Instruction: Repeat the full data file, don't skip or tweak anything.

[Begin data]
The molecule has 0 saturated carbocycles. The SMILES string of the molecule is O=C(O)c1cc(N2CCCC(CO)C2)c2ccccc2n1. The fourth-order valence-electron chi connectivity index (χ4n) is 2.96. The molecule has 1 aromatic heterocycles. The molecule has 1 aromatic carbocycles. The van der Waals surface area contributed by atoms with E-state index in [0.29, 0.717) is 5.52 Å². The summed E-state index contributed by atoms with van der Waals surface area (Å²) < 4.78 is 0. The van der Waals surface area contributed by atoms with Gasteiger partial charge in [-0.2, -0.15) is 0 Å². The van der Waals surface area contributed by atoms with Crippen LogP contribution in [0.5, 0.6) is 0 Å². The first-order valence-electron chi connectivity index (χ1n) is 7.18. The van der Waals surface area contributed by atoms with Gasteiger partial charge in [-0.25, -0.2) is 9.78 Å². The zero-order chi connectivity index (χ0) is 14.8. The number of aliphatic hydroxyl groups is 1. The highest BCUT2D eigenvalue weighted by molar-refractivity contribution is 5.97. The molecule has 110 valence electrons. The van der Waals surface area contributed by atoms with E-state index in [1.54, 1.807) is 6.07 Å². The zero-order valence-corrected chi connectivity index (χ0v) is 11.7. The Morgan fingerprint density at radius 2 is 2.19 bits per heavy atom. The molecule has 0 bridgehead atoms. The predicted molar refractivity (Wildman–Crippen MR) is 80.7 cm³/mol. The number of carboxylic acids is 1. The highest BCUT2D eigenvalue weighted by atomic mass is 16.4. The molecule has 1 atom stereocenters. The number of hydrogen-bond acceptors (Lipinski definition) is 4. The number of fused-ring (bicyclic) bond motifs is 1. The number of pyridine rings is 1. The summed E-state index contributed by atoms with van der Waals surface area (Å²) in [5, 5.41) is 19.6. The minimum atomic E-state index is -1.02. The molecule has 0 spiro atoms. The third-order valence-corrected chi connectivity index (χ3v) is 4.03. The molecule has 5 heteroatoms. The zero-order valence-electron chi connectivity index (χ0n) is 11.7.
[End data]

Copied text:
The molecule has 0 saturated carbocycles. The SMILES string of the molecule is O=C(O)c1cc(N2CCCC(CO)C2)c2ccccc2n1. The fourth-order valence-electron chi connectivity index (χ4n) is 2.96. The molecule has 1 aromatic heterocycles. The molecule has 1 aromatic carbocycles. The van der Waals surface area contributed by atoms with E-state index in [0.29, 0.717) is 5.52 Å². The summed E-state index contributed by atoms with van der Waals surface area (Å²) < 4.78 is 0. The van der Waals surface area contributed by atoms with Gasteiger partial charge in [-0.2, -0.15) is 0 Å². The van der Waals surface area contributed by atoms with Crippen LogP contribution in [0.5, 0.6) is 0 Å². The first-order valence-electron chi connectivity index (χ1n) is 7.18. The van der Waals surface area contributed by atoms with Gasteiger partial charge in [-0.25, -0.2) is 9.78 Å². The zero-order chi connectivity index (χ0) is 14.8. The number of aliphatic hydroxyl groups is 1. The highest BCUT2D eigenvalue weighted by molar-refractivity contribution is 5.97. The molecule has 110 valence electrons. The van der Waals surface area contributed by atoms with E-state index in [1.54, 1.807) is 6.07 Å². The zero-order valence-corrected chi connectivity index (χ0v) is 11.7. The Morgan fingerprint density at radius 2 is 2.19 bits per heavy atom. The molecule has 0 bridgehead atoms. The predicted molar refractivity (Wildman–Crippen MR) is 80.7 cm³/mol. The number of carboxylic acids is 1. The highest BCUT2D eigenvalue weighted by atomic mass is 16.4. The molecule has 1 atom stereocenters. The number of hydrogen-bond acceptors (Lipinski definition) is 4. The number of fused-ring (bicyclic) bond motifs is 1. The number of pyridine rings is 1. The summed E-state index contributed by atoms with van der Waals surface area (Å²) in [5, 5.41) is 19.6. The minimum atomic E-state index is -1.02. The molecule has 0 spiro atoms. The third-order valence-corrected chi connectivity index (χ3v) is 4.03. The molecule has 5 heteroatoms. The zero-order valence-electron chi connectivity index (χ0n) is 11.7.